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Postby Alan » Wed Nov 09, 2005 9:52 am

Have you wormd her lately? you also may want a vet to look at her, may be more going on than just "pot belly".

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Postby rngr » Wed Nov 09, 2005 7:09 pm

Wormed twice a year. I've been told its from having babies and not being ridden afterwards. And its not a grass belly I don't think. My gelding has a belly and its nothing like her roundness. Looks like she swallowed a giant basketball!

What else would it be?
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Postby TR » Wed Nov 09, 2005 10:46 pm

rngr wrote:Wormed twice a year. I've been told its from having babies and not being ridden afterwards. And its not a grass belly I don't think. My gelding has a belly and its nothing like her roundness. Looks like she swallowed a giant basketball!

What else would it be?


Boy, when I see a horse that's not fat anywhere else but in their belly, I take a second look at my worming schedule. Its recommeded that you worm them every 3 or 4 months, rotating wormers as you go. Also, if they're "grazing" on a round bale of low quality hay all day, you're right, that's alot of filler going into their bellies and not much nutrition. They tend to get big bellies and not put on fat or muscle anywhere else.

Like Alan said, it could be something else too. For example, I once had a mare I was working who looked pregnant and was acting studdy....ended up she had an ovarian cyst. Once it was removed, she slimmed back down and was fine.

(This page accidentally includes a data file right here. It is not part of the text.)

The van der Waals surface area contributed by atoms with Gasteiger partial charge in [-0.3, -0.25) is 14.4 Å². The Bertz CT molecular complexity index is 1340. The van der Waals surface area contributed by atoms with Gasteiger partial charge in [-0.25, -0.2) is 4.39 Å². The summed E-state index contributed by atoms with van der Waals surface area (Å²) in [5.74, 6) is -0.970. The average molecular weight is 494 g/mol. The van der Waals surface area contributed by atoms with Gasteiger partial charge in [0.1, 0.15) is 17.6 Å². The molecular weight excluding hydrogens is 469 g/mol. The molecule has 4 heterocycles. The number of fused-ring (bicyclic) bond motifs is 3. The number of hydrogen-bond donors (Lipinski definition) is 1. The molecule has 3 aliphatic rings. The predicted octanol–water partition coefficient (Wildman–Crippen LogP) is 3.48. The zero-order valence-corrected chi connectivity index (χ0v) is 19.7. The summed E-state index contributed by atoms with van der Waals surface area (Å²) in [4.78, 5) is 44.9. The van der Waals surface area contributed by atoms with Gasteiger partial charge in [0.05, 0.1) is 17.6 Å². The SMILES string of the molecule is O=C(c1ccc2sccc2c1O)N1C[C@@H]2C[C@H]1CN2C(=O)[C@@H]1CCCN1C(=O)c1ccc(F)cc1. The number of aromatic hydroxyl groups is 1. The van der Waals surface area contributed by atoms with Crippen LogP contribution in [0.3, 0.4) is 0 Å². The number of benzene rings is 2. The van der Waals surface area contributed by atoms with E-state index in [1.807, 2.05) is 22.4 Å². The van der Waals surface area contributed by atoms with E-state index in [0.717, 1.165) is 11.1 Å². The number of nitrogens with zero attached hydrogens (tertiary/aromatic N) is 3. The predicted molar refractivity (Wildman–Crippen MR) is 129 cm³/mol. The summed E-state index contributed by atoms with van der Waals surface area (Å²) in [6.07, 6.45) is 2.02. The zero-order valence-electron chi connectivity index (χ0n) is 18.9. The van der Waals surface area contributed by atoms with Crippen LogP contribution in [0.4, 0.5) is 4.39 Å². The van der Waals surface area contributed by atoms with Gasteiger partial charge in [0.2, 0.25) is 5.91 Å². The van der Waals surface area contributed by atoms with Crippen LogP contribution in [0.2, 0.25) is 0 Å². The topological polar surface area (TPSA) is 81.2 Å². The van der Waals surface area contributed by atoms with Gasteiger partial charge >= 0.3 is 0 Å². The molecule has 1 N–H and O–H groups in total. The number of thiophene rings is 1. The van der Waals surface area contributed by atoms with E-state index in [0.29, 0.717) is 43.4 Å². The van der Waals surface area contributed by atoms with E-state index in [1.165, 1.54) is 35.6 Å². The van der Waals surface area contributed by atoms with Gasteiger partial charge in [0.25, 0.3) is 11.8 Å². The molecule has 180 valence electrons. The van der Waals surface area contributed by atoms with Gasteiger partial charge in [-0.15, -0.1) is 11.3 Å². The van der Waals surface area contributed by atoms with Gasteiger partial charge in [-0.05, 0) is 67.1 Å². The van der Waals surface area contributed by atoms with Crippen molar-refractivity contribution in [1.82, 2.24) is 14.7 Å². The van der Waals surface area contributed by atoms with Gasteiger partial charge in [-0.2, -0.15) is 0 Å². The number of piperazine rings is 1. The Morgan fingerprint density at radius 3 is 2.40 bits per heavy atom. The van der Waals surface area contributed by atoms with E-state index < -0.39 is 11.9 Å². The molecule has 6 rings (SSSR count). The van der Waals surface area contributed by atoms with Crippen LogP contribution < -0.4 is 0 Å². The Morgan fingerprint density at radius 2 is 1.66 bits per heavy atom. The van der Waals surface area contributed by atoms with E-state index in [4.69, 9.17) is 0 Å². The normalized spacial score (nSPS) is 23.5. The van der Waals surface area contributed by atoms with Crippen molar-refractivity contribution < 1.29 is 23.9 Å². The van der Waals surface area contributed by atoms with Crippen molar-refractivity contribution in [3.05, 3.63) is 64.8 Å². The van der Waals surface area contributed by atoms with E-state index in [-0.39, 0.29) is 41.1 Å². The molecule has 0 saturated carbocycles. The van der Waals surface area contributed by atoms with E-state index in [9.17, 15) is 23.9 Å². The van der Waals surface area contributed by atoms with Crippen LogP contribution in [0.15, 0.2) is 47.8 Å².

Barring any other physical ailment such as the above, it sounds like your mare may also be out of shape from having babies and not being worked like your friend said. Mine is that way right now too, and she's perfectly healthy, wormed every 4 months.....she jiggles when she runs more than I do! :)

If that's the case and you want to put some condition on her, you may want to take Alan's suggestion to heart, and start her very, very slowly in a round pen or on a lounge line. Maybe 3 minutes tops each way at a fast trot or lope for a week or so and work your way up from there. Remember to warm her up before and cool her down afterwards. Without seeing this mare and from your description of her, I would venture to say that this would be an every day deal and expect it to take around 60 days or so to put her back in fairly good condition. The only issue with that is in order for her to keep her condition, you're going to have to keep on working her.